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article imageReview: ‘Heist’ plays to its actors’ strengths Special

By Sarah Gopaul     Nov 13, 2015 in Entertainment
‘Heist’ is the story of a good guy stuck on a bus in a bad situation, trying to keep it from getting worse and avoid jail time.
Thieves are generally driven by one of two motives: greed or desperation. The former can be insatiable with the prospect of more dragging them into an endless cycle of taking. The latter can lead to brash decisions that may never have been considered if it wasn’t for their current situation. Whatever the reason, planning is the key to success. But as the saying goes, “the best laid plans of mice and men often go awry.” In Heist it’s clear from the start that these guys have very different aims, which makes their approaches irreconcilable.
Vaughn (Jeffrey Dean Morgan) is a decent man who forewent a lucrative life of illicit dealings to start a family. But now his daughter is sick and he can’t afford to pay for the life-saving surgery she requires. When his co-worker at the casino, Cox (Dave Bautista), first approached him with a plan to rob their employer (Robert De Niro), Vaughn brushed him off. Now, out of options and on a strict deadline, he offers his cooperation. However things don’t go as planned and they wind up hijacking a bus to make their getaway, which is determinedly pursued by the casino owner and his ruthless protégé (D.B. Sweeney).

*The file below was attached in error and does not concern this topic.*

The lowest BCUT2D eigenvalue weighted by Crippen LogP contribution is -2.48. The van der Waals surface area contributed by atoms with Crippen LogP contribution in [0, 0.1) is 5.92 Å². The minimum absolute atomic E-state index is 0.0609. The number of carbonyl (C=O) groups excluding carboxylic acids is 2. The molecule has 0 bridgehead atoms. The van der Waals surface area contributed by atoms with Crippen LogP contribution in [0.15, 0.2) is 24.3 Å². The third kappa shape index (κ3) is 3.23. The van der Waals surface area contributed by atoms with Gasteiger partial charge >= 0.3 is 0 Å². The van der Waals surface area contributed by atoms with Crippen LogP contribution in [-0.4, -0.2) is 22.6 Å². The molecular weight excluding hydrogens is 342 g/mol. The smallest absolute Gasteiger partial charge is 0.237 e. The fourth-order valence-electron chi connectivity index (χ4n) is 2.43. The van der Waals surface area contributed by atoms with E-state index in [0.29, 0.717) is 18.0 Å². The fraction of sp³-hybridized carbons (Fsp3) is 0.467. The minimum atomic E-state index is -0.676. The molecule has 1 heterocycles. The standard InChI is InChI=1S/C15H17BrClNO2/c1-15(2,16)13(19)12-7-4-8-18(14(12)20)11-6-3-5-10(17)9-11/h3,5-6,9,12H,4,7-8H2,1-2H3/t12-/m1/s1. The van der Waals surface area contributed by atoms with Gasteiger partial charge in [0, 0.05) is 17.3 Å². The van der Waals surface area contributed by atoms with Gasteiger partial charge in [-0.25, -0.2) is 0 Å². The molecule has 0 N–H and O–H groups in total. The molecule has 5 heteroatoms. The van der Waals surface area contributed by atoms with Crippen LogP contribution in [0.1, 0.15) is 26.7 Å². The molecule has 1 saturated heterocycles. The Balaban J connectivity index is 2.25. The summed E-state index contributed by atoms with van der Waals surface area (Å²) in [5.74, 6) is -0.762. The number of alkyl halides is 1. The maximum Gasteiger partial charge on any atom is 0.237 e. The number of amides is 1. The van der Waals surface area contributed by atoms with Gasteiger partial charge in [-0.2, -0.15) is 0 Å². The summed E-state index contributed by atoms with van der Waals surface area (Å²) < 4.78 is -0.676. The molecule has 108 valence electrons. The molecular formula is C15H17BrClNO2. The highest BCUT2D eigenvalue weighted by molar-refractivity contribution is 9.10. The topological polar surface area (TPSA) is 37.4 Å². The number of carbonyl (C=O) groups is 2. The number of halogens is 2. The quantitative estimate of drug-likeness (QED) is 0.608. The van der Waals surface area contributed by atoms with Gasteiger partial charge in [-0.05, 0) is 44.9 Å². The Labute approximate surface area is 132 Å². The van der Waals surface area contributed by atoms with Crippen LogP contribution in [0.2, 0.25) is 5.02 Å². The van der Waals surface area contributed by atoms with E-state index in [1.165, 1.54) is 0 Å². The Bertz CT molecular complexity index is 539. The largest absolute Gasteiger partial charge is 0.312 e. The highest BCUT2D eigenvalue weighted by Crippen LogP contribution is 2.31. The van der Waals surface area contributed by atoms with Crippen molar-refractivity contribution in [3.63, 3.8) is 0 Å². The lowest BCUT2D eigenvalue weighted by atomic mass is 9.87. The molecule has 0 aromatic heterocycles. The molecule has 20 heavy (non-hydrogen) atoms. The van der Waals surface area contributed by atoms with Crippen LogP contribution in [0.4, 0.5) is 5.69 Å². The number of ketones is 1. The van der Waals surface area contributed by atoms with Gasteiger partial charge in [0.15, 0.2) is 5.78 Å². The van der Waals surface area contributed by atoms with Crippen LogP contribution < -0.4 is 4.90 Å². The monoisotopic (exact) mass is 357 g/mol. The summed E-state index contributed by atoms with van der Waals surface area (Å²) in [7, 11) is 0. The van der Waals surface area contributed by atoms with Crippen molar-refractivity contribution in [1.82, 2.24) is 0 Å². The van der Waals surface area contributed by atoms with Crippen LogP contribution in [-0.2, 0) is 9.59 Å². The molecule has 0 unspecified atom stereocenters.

A simplistic description of the film is it’s a cross between Ocean’s Eleven and Speed, minus Brad Pitt, Sandra Bullock and the majority of the former’s wit. The burglary is plotted EuroTrip-style using condiments in a restaurant and is pretty straightforward — no elaborate ruses required — as long as everything went to plan. What follows is an unexpected shootout and a lot of improvising that leads them to commandeer an early morning city bus at gunpoint. Then there’s the typical running through roadblocks and highway chases with the chief difference being this bus is not obligated to stay in motion, which allows for some more intimate, less extreme encounters with police.
In spite of the key action being contained in the bus, they actually stage a lot beyond its metal walls to keep audiences abreast of the efforts to stop the criminals. That’s not to say all of it is logical, but it is attempting to provide an omniscient perspective. The tense partnership between Vaughn and Cox is both the film’s most engaging and most ridiculous element as the two are in constant disagreement and the latter tries to assert his position as alpha male by regularly yelling and brandishing his weapon.
Morgan is playing a character with whom he seems comfortable. Vaughn simply wants to ensure the best results for everyone involved, whether their participation was forced or voluntary. He demonstrates some adept hand-to-hand skills, which is actually part of one of the film’s few humorous moments. Bautista is Morgan’s complete opposite in the movie. Cox is hot-headed, reckless and constantly angry, and his answer to most of their difficulties is more violence. De Niro has a relatively small role, occasionally calling the shots from the sideline. His attack dog, played by Sweeney, is disturbingly callous — even for his boss. Gina Carano also has a small part as the responding officer who tries to solve the case from the background, while Mark-Paul Gosselaar leads the charge.
Director: Scott Mann
Starring: Jeffrey Dean Morgan, Dave Bautista and Robert De Niro
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